(cba:news) stars for the equinox
jop at astro.columbia.edu
Wed Sep 10 11:46:09 EDT 2003
Well, the 20-star paper was accepted and slated for the November PASP.
Yum yum, it cleans lots of stars off our proverbial plate. You can
find the pdf version on our homepage.
I'm grinding away on a followup paper with more stars, and more
authors. But school has started up again, so not quite as much time
for research now. The rains have stopped too, with a similar negative
effect on research time (nuthin' like rain in the window to keep you at
your desk!). Plus a looming grant proposal deadline.
Time to quite on several stars. V794 Aquilae. Lots of coverage on
this star, and we may well extract the period eventually... but so far
it hasn't jumped outa the computer and said boo. Let's put it aside
for winter-time rumination.
HL Aqr. As was true three years ago, this star has only a very low-
amplitude variation. When I first studied it in 1991, it was about
0.06 mag. We could detect that with no great difficulty. However, 3.3
hour variations at significantly lower amplitude become very hard for
us, with worries about differential extinction and the problem in
getting long runs on equatorial stars. I'm going to spend a few days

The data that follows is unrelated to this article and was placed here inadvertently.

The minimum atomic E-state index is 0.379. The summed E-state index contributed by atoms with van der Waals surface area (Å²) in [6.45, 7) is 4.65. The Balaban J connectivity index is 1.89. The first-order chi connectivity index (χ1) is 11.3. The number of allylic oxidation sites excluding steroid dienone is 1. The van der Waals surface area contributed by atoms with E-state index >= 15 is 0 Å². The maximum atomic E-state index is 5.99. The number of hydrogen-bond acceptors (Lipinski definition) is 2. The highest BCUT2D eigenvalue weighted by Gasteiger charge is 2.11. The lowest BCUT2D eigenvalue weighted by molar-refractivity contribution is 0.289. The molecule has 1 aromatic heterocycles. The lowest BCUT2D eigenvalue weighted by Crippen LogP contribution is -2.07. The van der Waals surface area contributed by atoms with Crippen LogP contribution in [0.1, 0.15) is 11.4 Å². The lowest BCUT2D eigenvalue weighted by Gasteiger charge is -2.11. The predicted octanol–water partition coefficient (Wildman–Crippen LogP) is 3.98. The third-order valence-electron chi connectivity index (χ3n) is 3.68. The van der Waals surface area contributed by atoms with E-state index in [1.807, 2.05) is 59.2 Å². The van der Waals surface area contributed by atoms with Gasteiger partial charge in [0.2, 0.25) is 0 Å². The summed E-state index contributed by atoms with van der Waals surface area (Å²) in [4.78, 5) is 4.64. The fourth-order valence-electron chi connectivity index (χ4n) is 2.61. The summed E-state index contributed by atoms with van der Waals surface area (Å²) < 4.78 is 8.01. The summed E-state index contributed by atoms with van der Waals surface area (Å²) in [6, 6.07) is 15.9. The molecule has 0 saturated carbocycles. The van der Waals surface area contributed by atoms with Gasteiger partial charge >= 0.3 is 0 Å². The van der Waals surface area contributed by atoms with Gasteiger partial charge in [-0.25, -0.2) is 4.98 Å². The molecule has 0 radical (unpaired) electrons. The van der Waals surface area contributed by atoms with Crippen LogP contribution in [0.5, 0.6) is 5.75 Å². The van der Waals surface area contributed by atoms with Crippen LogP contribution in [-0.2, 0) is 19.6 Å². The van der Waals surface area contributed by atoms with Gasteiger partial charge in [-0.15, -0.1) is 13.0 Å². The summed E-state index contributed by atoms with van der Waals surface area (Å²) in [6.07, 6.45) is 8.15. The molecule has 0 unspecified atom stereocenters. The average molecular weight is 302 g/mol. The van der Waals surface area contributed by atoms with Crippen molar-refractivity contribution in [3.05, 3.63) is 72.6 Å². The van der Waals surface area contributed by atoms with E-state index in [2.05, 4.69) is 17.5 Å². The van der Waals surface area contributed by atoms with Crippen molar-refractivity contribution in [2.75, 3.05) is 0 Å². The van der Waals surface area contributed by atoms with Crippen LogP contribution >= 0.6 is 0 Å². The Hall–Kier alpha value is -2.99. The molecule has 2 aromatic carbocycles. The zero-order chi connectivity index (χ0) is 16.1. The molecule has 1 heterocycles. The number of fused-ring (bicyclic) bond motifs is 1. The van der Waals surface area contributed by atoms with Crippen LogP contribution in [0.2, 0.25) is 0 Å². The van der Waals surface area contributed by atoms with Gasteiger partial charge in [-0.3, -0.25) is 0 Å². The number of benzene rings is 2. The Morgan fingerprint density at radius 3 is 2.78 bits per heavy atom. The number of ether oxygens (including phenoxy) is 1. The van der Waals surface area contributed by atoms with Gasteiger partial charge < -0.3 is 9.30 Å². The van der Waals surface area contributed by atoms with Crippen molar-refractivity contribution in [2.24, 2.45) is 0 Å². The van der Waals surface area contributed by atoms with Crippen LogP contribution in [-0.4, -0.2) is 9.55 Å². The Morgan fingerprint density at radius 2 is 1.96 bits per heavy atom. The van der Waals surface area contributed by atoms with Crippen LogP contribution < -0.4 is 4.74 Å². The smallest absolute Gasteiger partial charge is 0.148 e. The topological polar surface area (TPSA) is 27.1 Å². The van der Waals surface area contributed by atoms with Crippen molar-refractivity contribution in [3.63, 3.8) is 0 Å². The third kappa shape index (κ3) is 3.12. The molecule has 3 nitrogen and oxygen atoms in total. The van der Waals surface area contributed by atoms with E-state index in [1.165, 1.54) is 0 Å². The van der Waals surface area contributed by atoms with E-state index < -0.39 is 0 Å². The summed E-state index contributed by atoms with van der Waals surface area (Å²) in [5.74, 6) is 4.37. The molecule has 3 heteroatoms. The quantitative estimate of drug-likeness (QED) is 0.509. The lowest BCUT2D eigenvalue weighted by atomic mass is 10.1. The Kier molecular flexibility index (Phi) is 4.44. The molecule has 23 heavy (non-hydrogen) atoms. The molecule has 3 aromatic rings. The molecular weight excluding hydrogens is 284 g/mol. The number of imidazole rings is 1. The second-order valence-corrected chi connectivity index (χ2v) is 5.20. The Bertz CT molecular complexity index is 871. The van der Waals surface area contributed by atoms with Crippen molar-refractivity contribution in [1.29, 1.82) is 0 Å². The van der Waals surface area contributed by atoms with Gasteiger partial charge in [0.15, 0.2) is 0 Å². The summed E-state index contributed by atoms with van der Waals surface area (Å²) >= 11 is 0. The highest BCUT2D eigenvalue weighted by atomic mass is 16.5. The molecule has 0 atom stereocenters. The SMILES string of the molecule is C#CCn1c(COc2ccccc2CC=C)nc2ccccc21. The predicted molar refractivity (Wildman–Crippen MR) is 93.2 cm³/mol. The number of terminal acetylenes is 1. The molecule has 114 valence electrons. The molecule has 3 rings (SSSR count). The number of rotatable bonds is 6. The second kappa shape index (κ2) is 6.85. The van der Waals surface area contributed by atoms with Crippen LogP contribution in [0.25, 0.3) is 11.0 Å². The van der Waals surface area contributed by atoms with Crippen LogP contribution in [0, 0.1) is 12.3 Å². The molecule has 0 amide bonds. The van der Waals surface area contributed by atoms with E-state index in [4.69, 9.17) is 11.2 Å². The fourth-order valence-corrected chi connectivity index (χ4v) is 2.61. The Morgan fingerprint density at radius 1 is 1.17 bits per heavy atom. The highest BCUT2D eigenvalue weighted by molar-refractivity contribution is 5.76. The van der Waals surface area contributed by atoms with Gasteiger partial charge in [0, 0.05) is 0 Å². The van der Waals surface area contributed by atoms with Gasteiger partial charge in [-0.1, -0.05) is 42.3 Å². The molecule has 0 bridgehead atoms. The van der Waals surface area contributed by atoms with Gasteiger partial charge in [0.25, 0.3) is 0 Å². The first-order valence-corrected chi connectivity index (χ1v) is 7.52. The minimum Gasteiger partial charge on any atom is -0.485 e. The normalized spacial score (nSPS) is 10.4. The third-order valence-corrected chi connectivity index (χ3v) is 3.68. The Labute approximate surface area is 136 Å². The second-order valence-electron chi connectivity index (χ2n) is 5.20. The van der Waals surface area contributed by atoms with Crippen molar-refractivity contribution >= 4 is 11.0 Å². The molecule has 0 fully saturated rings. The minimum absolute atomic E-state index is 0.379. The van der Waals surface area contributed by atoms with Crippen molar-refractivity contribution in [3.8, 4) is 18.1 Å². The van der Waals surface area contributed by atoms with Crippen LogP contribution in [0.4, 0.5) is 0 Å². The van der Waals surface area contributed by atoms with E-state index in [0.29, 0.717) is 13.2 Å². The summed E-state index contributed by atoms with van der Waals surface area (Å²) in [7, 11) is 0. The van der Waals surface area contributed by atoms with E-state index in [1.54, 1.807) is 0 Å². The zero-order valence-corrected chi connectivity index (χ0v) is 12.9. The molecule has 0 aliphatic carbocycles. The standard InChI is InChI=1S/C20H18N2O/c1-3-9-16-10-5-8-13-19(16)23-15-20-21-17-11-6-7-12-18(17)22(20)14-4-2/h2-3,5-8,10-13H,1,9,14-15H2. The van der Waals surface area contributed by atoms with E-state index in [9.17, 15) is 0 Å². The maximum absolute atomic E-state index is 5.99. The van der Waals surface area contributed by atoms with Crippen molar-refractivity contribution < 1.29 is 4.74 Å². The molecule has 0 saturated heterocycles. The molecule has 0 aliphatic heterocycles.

on this now... so I might jump up and say "back to the telescope". But
for now I think we should take it off the menu.
RZ Gru. Hold the phone on that one. I'm gonna spend one more day on
it. Looks like another star with excellent upper limits only. Some
indication of a very long period... very naughty.
So it's pretty much a new menu...
Let's give VY Scl a top priority. This is Paul Warhurst's favorite
star (I think). A decent recommendation in itself. But it's also high
time for the world to learn its orbital period - it's the prototype
for a whole class of CVs, and we're still wallowing in ignorance re
the period(s). Nicely placed for very long coverage - plus some
short North American coverage to fill in gaps.
A good northern target is OR And. This is one of the "Kitt Peak
Downes" survey stars, for which very little is known despite decent
brightness (14.5). We should be able to hammer it.
Plus V592 Cas. Time to revisit that old friend. Beautifully placed
for long runs in the Sep-Oct sky, bright enough to laugh off the
assaults of moonlight.
And the equatorial stars AO Psc and FO Aqr remain peachy stars from all
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